Greece: In December 2016, the Federal Minister of the Interior informed members of the German parliament that transfers to Greece could be reintroduced in the course of 2017 “subject to strict conditions”.26 Following a Recommendation by the European Commission of 8 December 2016, the Minister’s letter states that transfers can only take place of persons who will have entered Greece illegally after 15 March 2017 or for whom Greece is responsible from 15 March under other Dublin criteria. For a transfer to take place, the Greek authorities have to provide an individual assurance that the transferred person will be accommodated in accordance with the standards of the Directive on Reception Conditions. “Vulnerable” persons, in particular unaccompanied minors, should not be transferred to Greece for the time being.

Malta: The sovereignty clause has been applied to particularly vulnerable persons in cases where Malta was determined as the Member State responsible for examination of an asylum application. This practice has been applied since autumn 2009.

Other countries: In addition, several hundred court cases resulted in suspension of transfers to other countries by means of issuance of interim measures. At the same time, however, other courts decided in favour of transfers to these countries, which is mainly due to the fact that the definition of requirements for a suspension of transfers remains highly controversial. For example, courts continue to render diverging decisions on the issue of whether problems in the Italian, Hungarian or Bulgarian asylum system amount to “systemic deficiencies” or not. With regard to Hungary, decisions citing systemic deficiencies in the Hungarian asylum system (including decision by High Administrative Courts) seem to have outnumbered opposing decisions in the second half of 2016.

A detailed analysis of case-law on this issue, which consists of hundreds of decisions, has not been possible within the scope of this report. Recent decisions concerning those countries are listed below:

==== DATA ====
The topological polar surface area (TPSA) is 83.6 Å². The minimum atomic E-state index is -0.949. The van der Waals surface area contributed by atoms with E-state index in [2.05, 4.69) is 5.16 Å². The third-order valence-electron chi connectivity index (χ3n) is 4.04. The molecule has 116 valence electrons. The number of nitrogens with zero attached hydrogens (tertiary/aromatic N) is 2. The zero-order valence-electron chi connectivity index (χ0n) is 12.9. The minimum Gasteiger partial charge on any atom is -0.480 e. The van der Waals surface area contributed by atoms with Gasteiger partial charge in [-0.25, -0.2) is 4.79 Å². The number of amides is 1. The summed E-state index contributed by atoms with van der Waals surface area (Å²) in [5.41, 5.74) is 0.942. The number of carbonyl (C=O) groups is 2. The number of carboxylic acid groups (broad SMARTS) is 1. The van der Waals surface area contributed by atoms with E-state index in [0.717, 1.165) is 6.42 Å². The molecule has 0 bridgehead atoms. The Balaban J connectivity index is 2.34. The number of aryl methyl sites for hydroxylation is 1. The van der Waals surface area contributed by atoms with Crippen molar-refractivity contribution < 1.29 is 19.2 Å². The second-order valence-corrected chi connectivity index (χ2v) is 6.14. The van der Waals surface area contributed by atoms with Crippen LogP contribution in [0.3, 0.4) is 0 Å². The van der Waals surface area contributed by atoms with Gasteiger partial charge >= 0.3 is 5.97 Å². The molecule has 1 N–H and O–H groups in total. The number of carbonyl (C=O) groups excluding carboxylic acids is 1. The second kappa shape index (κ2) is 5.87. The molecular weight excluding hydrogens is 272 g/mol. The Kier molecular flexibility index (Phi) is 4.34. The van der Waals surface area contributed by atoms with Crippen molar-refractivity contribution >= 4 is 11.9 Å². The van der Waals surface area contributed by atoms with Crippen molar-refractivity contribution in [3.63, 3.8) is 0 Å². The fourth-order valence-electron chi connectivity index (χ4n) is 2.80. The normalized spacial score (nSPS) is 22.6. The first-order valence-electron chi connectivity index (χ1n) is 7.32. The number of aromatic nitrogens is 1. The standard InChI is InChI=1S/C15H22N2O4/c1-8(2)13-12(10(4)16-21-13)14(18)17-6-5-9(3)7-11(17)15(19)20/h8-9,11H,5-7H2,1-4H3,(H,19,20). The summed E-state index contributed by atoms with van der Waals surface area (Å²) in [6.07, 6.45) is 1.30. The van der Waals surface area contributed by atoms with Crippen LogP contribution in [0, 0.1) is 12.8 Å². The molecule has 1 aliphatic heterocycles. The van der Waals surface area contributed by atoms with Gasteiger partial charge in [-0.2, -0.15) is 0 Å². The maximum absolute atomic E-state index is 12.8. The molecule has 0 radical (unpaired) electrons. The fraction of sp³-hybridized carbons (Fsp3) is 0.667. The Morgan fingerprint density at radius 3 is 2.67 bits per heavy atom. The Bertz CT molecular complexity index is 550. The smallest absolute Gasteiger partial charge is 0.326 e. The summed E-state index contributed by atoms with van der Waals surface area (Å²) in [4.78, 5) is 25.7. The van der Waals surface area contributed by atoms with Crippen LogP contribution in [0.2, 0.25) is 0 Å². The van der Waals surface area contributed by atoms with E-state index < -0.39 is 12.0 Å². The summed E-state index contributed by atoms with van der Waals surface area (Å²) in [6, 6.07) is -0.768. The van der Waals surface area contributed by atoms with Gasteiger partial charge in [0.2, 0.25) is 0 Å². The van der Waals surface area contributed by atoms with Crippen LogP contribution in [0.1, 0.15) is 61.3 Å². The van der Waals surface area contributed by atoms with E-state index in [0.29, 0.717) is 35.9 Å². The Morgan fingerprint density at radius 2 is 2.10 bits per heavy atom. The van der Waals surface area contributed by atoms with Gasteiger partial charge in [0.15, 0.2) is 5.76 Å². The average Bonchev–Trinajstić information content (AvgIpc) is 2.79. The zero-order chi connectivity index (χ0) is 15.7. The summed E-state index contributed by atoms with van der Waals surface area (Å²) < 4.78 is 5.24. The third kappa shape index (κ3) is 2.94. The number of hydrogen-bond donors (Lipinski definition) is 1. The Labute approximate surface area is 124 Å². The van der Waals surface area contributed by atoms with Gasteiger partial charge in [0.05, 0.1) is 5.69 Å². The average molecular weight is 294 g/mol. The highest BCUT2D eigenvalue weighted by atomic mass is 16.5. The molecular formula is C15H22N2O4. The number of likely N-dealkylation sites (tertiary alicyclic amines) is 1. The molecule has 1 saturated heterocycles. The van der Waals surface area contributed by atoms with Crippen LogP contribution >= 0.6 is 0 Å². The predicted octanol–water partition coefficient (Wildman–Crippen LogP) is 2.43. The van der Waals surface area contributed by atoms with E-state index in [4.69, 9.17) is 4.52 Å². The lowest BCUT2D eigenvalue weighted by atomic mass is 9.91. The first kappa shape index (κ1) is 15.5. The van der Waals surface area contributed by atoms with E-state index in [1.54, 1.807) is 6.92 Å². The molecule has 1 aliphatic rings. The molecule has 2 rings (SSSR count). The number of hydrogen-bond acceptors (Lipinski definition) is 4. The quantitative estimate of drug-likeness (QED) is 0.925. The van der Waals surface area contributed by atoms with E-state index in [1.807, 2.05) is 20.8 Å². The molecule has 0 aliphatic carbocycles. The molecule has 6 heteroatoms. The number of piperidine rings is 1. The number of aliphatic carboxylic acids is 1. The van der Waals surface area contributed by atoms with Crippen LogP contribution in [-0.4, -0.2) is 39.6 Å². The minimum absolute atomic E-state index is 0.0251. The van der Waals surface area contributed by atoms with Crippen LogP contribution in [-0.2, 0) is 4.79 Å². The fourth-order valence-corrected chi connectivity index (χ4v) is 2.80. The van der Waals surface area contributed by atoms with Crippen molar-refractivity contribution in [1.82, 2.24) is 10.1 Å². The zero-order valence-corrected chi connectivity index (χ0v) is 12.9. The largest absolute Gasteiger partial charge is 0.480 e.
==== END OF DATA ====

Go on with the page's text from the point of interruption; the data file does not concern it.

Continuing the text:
Decisions stopping Dublin transfer

Transfer upheld


Administrative Court Göttingen, Decision 2 B 507/16 of 22 December 2016


Administrative Court Freiburg, Decision A 6 K 1356/14 of 4 February 2016


Administrative Court Cologne, Decision No 19 K 517/14.A  of 17 September 2015


Administrative Court Oldenburg, Decision No 12 A 181/15 of 20 October 2015.

Administrative Court Saarland, Decision 5 L 1536/16 of 20 October 2016


Administrative Court Köln, Decision 2 L 917/16.A of 29 April 2016


Administrative Court Stuttgart, Decision No A 13 K 4585/15 of 30 September 2015


High Administrative Court Baden-Württemberg, Decision No A 11 S 106/15 of 1 April 2015



High Administrative Court of Niedersachsen (Lower Saxony), Decision 8 LB 92/15 of 15 November 2016


Administrative Court Oldenburg, Decision 12 B 5754/16 of 9 November 2016


High Administrative Court of Baden-Württemberg, Decision A 11 S 1596/16 of 13 October 2016


Administrative Court Trier, Decision 1 L 3979/16.TR of 31 August 2016


Administrative Court Gelsenkirchen, Decision 18a K 4190/14.A  of 27 July 2016


Administrative Court Düsseldorf, Decision No 22 L 2944/15.A of 3 September 2015


Administrative Court Minden, Decision No 10 L 285/15.A of 1 September 2015


Administrative Court Saarland, Decision No 3 L 633/15 of 5 August 2015


Administrative Court Osnabrück, Decision 5 A 75/16 of 18 May 2016


Administrative Court Düsseldorf, Decision No 13 L 3465/15.A of 21 October 2015


Administrative Court Stade, Decision No 6 B 1371/15 of 16 September 2015


Administrative Court Minden, Decision 10 L 314/16.A  of 29 March 2016


Administrative Court Düsseldorf, Decision 8 L 3173/15.A  of 28 December 2015